Emma Goldman in mural by Susan Greene
Emma facing reporters (1 MB mp3)
From Freedom Archives audio archives
Photo: Scott Braley

Emma Goldman

Born in June 27th, 1869 to Jewish parents in Russia, Goldman was known as a rebel, an anarchist, an ardent proponent of birth control and free speech, a feminist, a lecturer and a writer.

Briefly married in 1887, Emma Goldman moved to New York in 1889 where she quickly became active in the anarchist movement. She became one of the most outspoken and well-known of American radicals, lecturing and writing on anarchism, women's rights and other political topics. She also wrote and lectured on "new drama," drawing out the social messages of Ibsen, Strindberg, Shaw, and others.

Emma Goldman served prison and jail terms for such activities as advising the unemployed to take bread if their pleas for food were not answered, for giving information on birth control during a lecture, for opposing military conscription; in 1908 she was deprived of her citizenship.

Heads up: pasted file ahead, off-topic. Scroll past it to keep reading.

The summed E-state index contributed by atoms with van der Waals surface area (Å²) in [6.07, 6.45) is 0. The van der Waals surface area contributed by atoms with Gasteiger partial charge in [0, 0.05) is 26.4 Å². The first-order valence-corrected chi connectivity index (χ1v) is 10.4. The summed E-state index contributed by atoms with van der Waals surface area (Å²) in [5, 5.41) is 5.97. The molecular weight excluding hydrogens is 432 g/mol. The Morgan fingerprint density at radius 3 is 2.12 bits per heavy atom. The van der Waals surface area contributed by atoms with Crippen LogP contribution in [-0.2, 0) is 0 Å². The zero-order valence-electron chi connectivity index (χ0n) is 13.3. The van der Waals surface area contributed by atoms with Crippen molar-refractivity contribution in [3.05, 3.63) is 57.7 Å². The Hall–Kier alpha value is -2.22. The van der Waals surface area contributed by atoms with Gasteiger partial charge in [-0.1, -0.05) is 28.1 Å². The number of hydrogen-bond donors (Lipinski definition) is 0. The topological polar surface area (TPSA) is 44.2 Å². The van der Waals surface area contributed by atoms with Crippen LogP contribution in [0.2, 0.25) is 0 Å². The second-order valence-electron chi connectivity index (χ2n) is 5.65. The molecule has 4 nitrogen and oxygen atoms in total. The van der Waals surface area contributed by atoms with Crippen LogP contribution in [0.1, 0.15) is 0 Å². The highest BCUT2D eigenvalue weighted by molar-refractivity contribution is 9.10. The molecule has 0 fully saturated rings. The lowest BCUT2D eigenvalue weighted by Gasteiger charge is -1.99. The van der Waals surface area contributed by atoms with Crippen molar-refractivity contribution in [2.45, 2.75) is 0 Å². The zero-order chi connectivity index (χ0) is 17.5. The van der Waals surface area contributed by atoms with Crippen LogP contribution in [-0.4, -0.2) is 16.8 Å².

Without US citizenship, Emma Goldman was prohibited, except for a brief stay in 1934, from entering the United States. She spent her final years aiding the anti-Franco forces in Spain through lecturing and fund-raising. Succumbing to a stroke and its effects, she died in Canada in 1940 and was buried in Chicago, near the graves of the Haymarket anarchists.

Emma Goldman photo

Photo Credit: www.nytimes.com

More: The Emma Goldman Papers